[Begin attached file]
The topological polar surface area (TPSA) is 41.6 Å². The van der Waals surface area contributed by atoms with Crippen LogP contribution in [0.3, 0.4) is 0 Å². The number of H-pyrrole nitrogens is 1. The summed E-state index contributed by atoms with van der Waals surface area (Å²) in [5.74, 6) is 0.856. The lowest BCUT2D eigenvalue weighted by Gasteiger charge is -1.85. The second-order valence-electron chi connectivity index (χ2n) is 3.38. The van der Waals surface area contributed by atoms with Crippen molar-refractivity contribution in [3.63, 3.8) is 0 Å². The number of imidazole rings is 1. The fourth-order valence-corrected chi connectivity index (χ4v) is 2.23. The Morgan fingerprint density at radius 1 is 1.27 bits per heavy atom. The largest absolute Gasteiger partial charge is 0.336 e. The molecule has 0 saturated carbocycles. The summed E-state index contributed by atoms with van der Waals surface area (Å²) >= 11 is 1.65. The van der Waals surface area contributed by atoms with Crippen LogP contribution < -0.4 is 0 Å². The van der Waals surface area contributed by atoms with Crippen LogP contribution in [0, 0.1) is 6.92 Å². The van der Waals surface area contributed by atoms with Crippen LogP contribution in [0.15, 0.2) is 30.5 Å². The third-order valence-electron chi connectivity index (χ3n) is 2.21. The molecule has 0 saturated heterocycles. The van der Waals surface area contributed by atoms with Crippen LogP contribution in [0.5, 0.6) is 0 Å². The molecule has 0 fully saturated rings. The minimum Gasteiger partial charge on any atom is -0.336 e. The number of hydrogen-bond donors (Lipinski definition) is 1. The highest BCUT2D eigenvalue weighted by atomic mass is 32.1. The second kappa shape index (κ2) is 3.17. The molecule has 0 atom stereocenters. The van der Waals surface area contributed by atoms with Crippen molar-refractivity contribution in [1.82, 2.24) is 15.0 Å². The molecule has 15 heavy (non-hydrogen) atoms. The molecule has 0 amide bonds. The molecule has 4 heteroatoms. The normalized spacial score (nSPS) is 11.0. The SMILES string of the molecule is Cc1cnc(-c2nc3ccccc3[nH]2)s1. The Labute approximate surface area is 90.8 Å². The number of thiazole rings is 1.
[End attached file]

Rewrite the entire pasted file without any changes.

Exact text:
The topological polar surface area (TPSA) is 41.6 Å². The van der Waals surface area contributed by atoms with Crippen LogP contribution in [0.3, 0.4) is 0 Å². The number of H-pyrrole nitrogens is 1. The summed E-state index contributed by atoms with van der Waals surface area (Å²) in [5.74, 6) is 0.856. The lowest BCUT2D eigenvalue weighted by Gasteiger charge is -1.85. The second-order valence-electron chi connectivity index (χ2n) is 3.38. The van der Waals surface area contributed by atoms with Crippen molar-refractivity contribution in [3.63, 3.8) is 0 Å². The number of imidazole rings is 1. The fourth-order valence-corrected chi connectivity index (χ4v) is 2.23. The Morgan fingerprint density at radius 1 is 1.27 bits per heavy atom. The largest absolute Gasteiger partial charge is 0.336 e. The molecule has 0 saturated carbocycles. The summed E-state index contributed by atoms with van der Waals surface area (Å²) >= 11 is 1.65. The van der Waals surface area contributed by atoms with Crippen LogP contribution < -0.4 is 0 Å². The van der Waals surface area contributed by atoms with Crippen LogP contribution in [0, 0.1) is 6.92 Å². The van der Waals surface area contributed by atoms with Crippen LogP contribution in [0.15, 0.2) is 30.5 Å². The third-order valence-electron chi connectivity index (χ3n) is 2.21. The molecule has 0 saturated heterocycles. The van der Waals surface area contributed by atoms with Crippen LogP contribution in [0.5, 0.6) is 0 Å². The molecule has 0 fully saturated rings. The minimum Gasteiger partial charge on any atom is -0.336 e. The number of hydrogen-bond donors (Lipinski definition) is 1. The highest BCUT2D eigenvalue weighted by atomic mass is 32.1. The second kappa shape index (κ2) is 3.17. The molecule has 0 atom stereocenters. The van der Waals surface area contributed by atoms with Crippen molar-refractivity contribution in [1.82, 2.24) is 15.0 Å². The molecule has 15 heavy (non-hydrogen) atoms. The molecule has 0 amide bonds. The molecule has 4 heteroatoms. The normalized spacial score (nSPS) is 11.0. The SMILES string of the molecule is Cc1cnc(-c2nc3ccccc3[nH]2)s1. The Labute approximate surface area is 90.8 Å². The number of thiazole rings is 1.